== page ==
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April 8, 2016     Post-Gazette
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April 8, 2016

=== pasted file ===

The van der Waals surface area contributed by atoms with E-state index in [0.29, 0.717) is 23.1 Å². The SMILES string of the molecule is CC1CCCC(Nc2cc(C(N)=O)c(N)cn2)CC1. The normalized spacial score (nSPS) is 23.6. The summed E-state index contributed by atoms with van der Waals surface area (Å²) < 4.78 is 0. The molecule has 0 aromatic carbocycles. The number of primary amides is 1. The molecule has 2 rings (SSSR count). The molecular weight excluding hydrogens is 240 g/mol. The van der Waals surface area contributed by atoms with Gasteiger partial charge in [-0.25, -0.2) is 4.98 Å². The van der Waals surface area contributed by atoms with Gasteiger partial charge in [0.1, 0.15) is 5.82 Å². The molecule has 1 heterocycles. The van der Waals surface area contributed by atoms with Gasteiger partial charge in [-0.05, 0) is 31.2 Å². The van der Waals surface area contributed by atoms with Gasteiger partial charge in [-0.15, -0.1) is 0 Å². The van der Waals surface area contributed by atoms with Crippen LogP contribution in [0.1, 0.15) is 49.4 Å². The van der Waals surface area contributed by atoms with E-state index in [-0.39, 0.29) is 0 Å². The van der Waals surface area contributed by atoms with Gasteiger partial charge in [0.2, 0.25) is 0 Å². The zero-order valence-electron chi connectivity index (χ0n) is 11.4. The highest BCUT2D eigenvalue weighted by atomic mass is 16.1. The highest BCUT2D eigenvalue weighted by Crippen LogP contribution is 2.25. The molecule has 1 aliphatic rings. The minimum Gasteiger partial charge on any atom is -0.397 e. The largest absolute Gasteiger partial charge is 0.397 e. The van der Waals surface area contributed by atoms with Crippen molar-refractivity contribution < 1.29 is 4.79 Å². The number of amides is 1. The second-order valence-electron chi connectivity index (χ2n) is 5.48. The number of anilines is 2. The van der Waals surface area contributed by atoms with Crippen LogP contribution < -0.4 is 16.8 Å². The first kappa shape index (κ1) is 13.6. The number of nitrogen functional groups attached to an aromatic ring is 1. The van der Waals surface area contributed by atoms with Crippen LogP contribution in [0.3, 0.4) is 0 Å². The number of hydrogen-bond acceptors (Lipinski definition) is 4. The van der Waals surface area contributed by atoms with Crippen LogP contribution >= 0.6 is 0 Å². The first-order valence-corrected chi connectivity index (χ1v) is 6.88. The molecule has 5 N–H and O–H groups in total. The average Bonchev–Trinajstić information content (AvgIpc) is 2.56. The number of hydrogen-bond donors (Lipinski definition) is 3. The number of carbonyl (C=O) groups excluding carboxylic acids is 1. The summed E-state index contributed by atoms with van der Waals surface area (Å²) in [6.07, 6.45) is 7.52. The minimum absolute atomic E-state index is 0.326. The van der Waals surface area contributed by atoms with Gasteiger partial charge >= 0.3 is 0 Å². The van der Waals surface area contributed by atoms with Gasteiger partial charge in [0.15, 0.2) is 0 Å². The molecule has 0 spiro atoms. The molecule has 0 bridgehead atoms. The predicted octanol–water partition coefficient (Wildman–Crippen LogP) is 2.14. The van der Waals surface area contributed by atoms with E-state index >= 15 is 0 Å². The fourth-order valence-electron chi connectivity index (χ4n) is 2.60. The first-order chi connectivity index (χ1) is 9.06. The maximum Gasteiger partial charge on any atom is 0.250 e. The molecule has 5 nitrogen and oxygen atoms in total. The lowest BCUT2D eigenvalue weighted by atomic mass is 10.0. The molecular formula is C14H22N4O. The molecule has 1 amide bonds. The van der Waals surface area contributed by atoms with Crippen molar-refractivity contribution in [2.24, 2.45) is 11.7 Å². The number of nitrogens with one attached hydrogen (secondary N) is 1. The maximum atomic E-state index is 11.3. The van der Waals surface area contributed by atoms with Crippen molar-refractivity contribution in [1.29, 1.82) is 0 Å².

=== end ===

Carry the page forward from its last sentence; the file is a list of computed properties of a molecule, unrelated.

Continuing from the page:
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PAGE 12 POST-GAZETTE, APRIL 8, 2016 t Ray Barron's I Are you ready for this? Police didn't believe a Florida man's excuse that he was speeding because he was desperate to get to a toilet until he pooped in their patrol car's backseat. Carlos Adonis Ramos-Erazo, 24, was clocked doing 75 mph in a 55 mph zone, police said. When stopped, he said he needed to relieve himself immediately and sped off towards home. Ramos- Erazo was tasered and cuffed by cops before he could make it in the front door. While in the back of a squad car, he lost control. "The damage," said a police spokesperson "was mostly in man hours dedicated to cleaning the car." Thailand has launched a program to help its Buddhist Monks shrink their Buddha-size guts after a study revealed that nearly half of the country's Holy Men are dangerously obese. The problem is that the Monks live off donated food, and much of it is fried street snacks, sweets, and sugary juices. All the hours the Monks spend in seated meditation doesn't help. The new govern- ment plan will encourage the chunky monks to exercise and eat healthier food, and will provide special girdles so the fattest ones will feel the =squeeze" if they overeat. The brainy Paul J. Waters of Swampscott reminds us that we have more food in the United States per person than any other country -- and more diets to keep us from eating it. Carlo Scostumato, says, =Overweight people don't like to hear four-letter words -- such as diet." Giuseppina, cosce storte, says, "It's strange how people always announce they're going on a diet after a big meal." Huh? Donald Trump put $6.9 million of his own money into his presidential campaign in Febru- ary. Trump has now lent or given his campaign nearly $25 million. His campaign is not entirely self-funded, though. Supporters have contributed $9.5 million. So far, Hillary Clinton has raised $161 million for her campaign. Only 36 percent of Republicans think Donald Trump's rivals and the party should work together to try to stop him from winning the party's nomination. 52 percent oppose that effort as reported HuffingtonPost/YouGovpoll. A Donald Trump presidency has been ranked one of the top risks facing the world this year by the Economist Intelligence Unit. The organization warns that Trump could start a trade war that would disrupt the global economy, could boost terrorist recruiters with anti-Islamic rhetoric, and ranks as a bigger risk to global stability than Britain leaving the European Union or an armed confrontation in the South China Sea. Perhaps you have read that the climate change could drive sea levels high enough to force more that 13 million Americans in coastal areas to abandon their homes by 2100, as a new study reveals -- triple the number previous estimated. The most vulnerable state is Florida, especially in densely-populated areas near Miami. For the record, we live in Nahant, a peninsular, surrounded by water! We are one of the smallest towns in Massachusetts -- 1.1 square miles. We have a great ocean view from our home located on a dead end street, with no next door neighbors! Ah, privacy. Serenity. Hey, you oldies! Blueberries may help improve memory and brain function in older adults with cognitive decline, a new study suggests. Bravo! Starbucks is launching a program to donate all of its leftover meals to local food banks. Starbucks' partners will pick up unsold prepared meals at the end of each day from the company's 7,600 U.S. locations, with the goal of donating up to 5 million meals in the programs first year. Women today are on average "better educated than men, have nearly as much work experi- ence, and are equally likely to pursue many high-paying careers," said Claire Cain Miller. But their median annual earnings stubbornly remain about 20 percent lower. Why the stalled progress on equal wages? New research suggests it boils down to a troubling bias: "Work done by women simply isn't valued as highly." Perhaps you read or heard about the death of Frank Sinatra Jr. As the son and namesake of the 20th cen- tury's most storied enter- tainer, Frank O O O Sinatra Jr. ~, easily could have shunned show business and escaped his father's shadow. Instead, he made his own way as a singer -- who looked and sounded eerily like Old Blue Eyes -- and later toured with the elder Sinatra as his musical director. On the day of his death, Frank Jr. had been scheduled to perform his show "Sinatra Sings Sinatra," featur- ing renditions of his father's classics, in Daytona Beach, FL. Cole Porter's =Night and Day" was part of Frank Sinatra's first rec()rding session as a solo artist. The famous singer Frank Sinatra is resting at the Desert Memorial Park, Cathedral City, CA. Carla Squitieri thought her wedding ring was gone for good. The Clarkson Valley, MO., resident had taken off the 12.5-caret diamond to do the dishes when her husband, Bernie, accidentally swept it into the garbage. Carla realized what had happened the next day, and the couple ran out to the trash only to discover the garbage truck had already come and gone. The trash collectors agreed to empty the truck before it reached the landfill, and refuse manager Joe Evans rum- maged through the 8-ton, 20-foot-tall garbage pile for 22 minutes before finding the ring. =I put (it) on dirty. I didn't care," Carla said. "I think I'm still numb." Good move! Devin Washington makes a good first impression. The New Orleans teenager was interviewing for a job at a Popeye's restaurant when a thief grabbed cash from the register. Washington, 18, leaped from his chair, grabbed the man while manager Danyanna Metoyer blocked the doorway. With help from a cook, Washington held the robber down until police arrived. Metoyer said she'd already planned to hire Washington before the attempted robbery, but his heroism confirmed the decision. "You're hired," she said =You earned it." If Robin Hood were alive today, he'd steal from the poor because the rich only carry credit cards. Mama Mia! An angry Toronto mother handed her live-in 23-year-old son an itemized-bill for $39,254.17 for =services issued free of charge," including a $1,000 fee for =being an a**hole and totally unappreciative of your mother's support." A Colorado landlord placed an ad for a two- bedroom apartment that stated that Donald Trump supporters need not apply. =I don't want anyone who even thinks Donald Trump can be a good president to live in my house," said Mark Holmes, who was promptly inundated with hate messages. At 80. Burt Reynolds regrets posing for that infamous nude centerfold in Cosmopolitan maga- zine. =It was really stupid. I don't know what I was thinking," the actor said of the 1972 spread, in which he's sprawled out on a bearskin rug, wearing nothing but a devilish grin. The photo of the 36-year-old sex symbol was a huge sensation, but Reynolds says it has embarrassed him ever since. "I have to be truthful, I was totally zon- kered when I did the picture," Reynolds admits. "That stupid smile, that's what it is, you know. As long as it was only a certain amount of pubic hair showing, I was all for it." Reminder. In 1905, Dr. Vincent Sellaro con- vened the first official meeting of the Sons of Italy in New York City. Sellaro did not live to see his organizations charter more than 2,000 active lodges throughout the nation. From our great show biz know-it-all and musi- cologist AI Natale. "Raymond Burr [used] the same trick a lot of Latin-American actors, singers, and writer's use -- he [invented] wives and offspring for himself so people would believe him hetero- sexual." So says Emlyn (The Comis Green) Wil- liams. A reminder, trumpet legend Harry James' father was a bandmaster in the circus. Harry was playing drums at age seven, but took up trumpet, with lessons from his father, at age ten! AMERICA IS A BEAUTIFUL ITALIAN NAME Recipes from the Homeland by Vita Orlando Sinopoli COPYRIGHT, ALL RIGHTS RESERVED EGGPLANT PARMIGIANA 1 medium-size eggplant cup Romano or Parmesan 2 cups prepared bread crumbs grated cheese 2 beaten eggs 1 cup canola oil for frying 8 ounces shredded mozzarella Salt cheese 8 ounces tomato sauce Peel dark skin off eggplant with paring knife or potato peeler. Slice eggplant into one-quarter-inch rounds. Layer slices on a fiat dish and salt lightly. Beads of liquid will appear on the slices as they rest one on top of the other. Cover eggplant with wax or plastic paper and place in the refrigerator for at least a half-hour. Meanwhile, warm up an eight-ounce can of prepared tomato sauce. FOR FRYING: With paper towels, wipe beads of liquid from each eggplant slice before dipping into beaten egg. Then coat with bread crumbs and set aside in a platter. Heat cup of oil in a skillet. Place slices in heated oil and fry until brown on both sides. Place slices on paper towels to absorb the oil. Then set aside on a clean Platter. Because eggplant slices absorb oil as they fry, additional oil may be needed in the skillet. FOR BAKING: Coat bottom of baking dish with some tomato sauce. Place one layer of eggplant slices over tomato sauce. Spread additional sauce over the eggplant, and sprinkle mozzarella cheese over sauce. Sprinkle some Romano or Parmesan cheese over the mozzarella (OPtional). Continue layering the eggplant in that man- ner. Then place the baking dish into the preheated 350F oven to bake for 25 to 30 minutes. Check occasionally to see that the top layer does not burn. Remove from oven when cheese has melted. Can be served hot or cooled. Remaining Eggplant Parmigiana must be refrigerated. NOTE: Eggplant Parmigiana can be served on a dinner plate together with linguine or spaghetti. This parmigiana became a favorite lunch in our home when served to us between two slices of Papa's Italian sliced bread. 1st Generation Froth MYBakery Perch VITA ORLANDO StNOPOLI Italian-American Vita Orlando Sinopoli Shares with us a delighg:ul recollection of her memories as a child growing up in Boston's "Little Italy" and a collection of Italian family recipes from the homeland. Great as Gifts FROM MY BAKERY PERCH available on AMAZON.COM and in local bookstores -- ask for Hard cover #1-4010-9805-3 ISBN Soft Cover #1-401 O- 9804- 5 1SBN JUSTINE YANDLE PHOTOGRAPHY 781.589.7347 JUSTINE.YANDLE@GMAIL.COM WWW~.JUSTINEYANDLEPHOTOGRAPHY.COM Matt o Gallo Appraisals Sales & Rentals Real Estate 376 North Street * Boston, MA 02113 (617) 523-2100 * Fax (617) 523-3530